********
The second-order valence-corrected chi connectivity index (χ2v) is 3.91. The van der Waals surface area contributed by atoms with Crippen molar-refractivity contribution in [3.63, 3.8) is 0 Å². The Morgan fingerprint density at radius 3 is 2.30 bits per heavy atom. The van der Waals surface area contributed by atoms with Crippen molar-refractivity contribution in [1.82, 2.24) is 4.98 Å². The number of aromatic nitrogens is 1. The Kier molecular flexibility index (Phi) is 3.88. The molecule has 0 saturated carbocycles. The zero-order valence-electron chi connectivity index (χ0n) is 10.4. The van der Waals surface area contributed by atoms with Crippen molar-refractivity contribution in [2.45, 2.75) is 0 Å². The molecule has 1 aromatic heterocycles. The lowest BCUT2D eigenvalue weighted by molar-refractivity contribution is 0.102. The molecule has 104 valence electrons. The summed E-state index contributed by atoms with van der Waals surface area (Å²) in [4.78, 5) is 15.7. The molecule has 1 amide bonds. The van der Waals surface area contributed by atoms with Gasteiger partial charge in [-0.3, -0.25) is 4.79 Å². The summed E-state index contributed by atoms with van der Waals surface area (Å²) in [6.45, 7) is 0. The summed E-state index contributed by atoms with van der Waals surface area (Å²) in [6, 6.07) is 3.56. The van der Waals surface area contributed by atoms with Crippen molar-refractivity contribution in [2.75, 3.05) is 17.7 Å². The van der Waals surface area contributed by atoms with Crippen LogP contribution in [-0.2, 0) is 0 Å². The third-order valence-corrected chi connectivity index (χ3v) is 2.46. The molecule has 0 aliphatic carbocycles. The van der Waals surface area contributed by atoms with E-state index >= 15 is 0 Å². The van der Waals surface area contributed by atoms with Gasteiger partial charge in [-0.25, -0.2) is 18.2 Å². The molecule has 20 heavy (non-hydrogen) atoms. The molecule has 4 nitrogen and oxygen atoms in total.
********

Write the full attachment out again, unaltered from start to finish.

The second-order valence-corrected chi connectivity index (χ2v) is 3.91. The van der Waals surface area contributed by atoms with Crippen molar-refractivity contribution in [3.63, 3.8) is 0 Å². The Morgan fingerprint density at radius 3 is 2.30 bits per heavy atom. The van der Waals surface area contributed by atoms with Crippen molar-refractivity contribution in [1.82, 2.24) is 4.98 Å². The number of aromatic nitrogens is 1. The Kier molecular flexibility index (Phi) is 3.88. The molecule has 0 saturated carbocycles. The zero-order valence-electron chi connectivity index (χ0n) is 10.4. The van der Waals surface area contributed by atoms with Crippen molar-refractivity contribution in [2.45, 2.75) is 0 Å². The molecule has 1 aromatic heterocycles. The lowest BCUT2D eigenvalue weighted by molar-refractivity contribution is 0.102. The molecule has 104 valence electrons. The summed E-state index contributed by atoms with van der Waals surface area (Å²) in [4.78, 5) is 15.7. The molecule has 1 amide bonds. The van der Waals surface area contributed by atoms with Gasteiger partial charge in [-0.3, -0.25) is 4.79 Å². The summed E-state index contributed by atoms with van der Waals surface area (Å²) in [6.45, 7) is 0. The summed E-state index contributed by atoms with van der Waals surface area (Å²) in [6, 6.07) is 3.56. The van der Waals surface area contributed by atoms with Crippen molar-refractivity contribution in [2.75, 3.05) is 17.7 Å². The van der Waals surface area contributed by atoms with Crippen LogP contribution in [-0.2, 0) is 0 Å². The third-order valence-corrected chi connectivity index (χ3v) is 2.46. The molecule has 0 aliphatic carbocycles. The van der Waals surface area contributed by atoms with E-state index >= 15 is 0 Å². The van der Waals surface area contributed by atoms with Gasteiger partial charge in [-0.25, -0.2) is 18.2 Å². The molecule has 20 heavy (non-hydrogen) atoms. The molecule has 4 nitrogen and oxygen atoms in total.